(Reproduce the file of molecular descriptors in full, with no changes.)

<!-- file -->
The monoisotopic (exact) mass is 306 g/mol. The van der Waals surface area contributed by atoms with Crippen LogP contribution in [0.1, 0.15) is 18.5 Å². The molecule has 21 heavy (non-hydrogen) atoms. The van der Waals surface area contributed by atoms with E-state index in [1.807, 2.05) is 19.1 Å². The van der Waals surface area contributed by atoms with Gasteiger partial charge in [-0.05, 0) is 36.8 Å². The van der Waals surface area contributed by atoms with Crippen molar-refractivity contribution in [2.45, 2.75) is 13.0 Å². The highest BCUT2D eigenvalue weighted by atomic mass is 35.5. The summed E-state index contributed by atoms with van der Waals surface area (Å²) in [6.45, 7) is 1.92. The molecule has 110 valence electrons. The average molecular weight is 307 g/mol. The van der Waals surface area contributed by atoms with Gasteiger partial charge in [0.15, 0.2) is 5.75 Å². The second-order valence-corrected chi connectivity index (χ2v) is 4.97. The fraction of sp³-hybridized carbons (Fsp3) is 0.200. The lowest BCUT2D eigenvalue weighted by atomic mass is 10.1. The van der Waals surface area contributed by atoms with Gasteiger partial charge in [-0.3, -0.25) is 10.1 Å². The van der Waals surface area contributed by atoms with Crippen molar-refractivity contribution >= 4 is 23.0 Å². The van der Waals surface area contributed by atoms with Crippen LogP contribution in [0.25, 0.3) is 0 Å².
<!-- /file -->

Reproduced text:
The monoisotopic (exact) mass is 306 g/mol. The van der Waals surface area contributed by atoms with Crippen LogP contribution in [0.1, 0.15) is 18.5 Å². The molecule has 21 heavy (non-hydrogen) atoms. The van der Waals surface area contributed by atoms with E-state index in [1.807, 2.05) is 19.1 Å². The van der Waals surface area contributed by atoms with Gasteiger partial charge in [-0.05, 0) is 36.8 Å². The van der Waals surface area contributed by atoms with Crippen molar-refractivity contribution in [2.45, 2.75) is 13.0 Å². The highest BCUT2D eigenvalue weighted by atomic mass is 35.5. The summed E-state index contributed by atoms with van der Waals surface area (Å²) in [6.45, 7) is 1.92. The molecule has 110 valence electrons. The average molecular weight is 307 g/mol. The van der Waals surface area contributed by atoms with Gasteiger partial charge in [0.15, 0.2) is 5.75 Å². The second-order valence-corrected chi connectivity index (χ2v) is 4.97. The fraction of sp³-hybridized carbons (Fsp3) is 0.200. The lowest BCUT2D eigenvalue weighted by atomic mass is 10.1. The van der Waals surface area contributed by atoms with Gasteiger partial charge in [-0.3, -0.25) is 10.1 Å². The van der Waals surface area contributed by atoms with Crippen molar-refractivity contribution >= 4 is 23.0 Å². The van der Waals surface area contributed by atoms with Crippen LogP contribution in [0.25, 0.3) is 0 Å².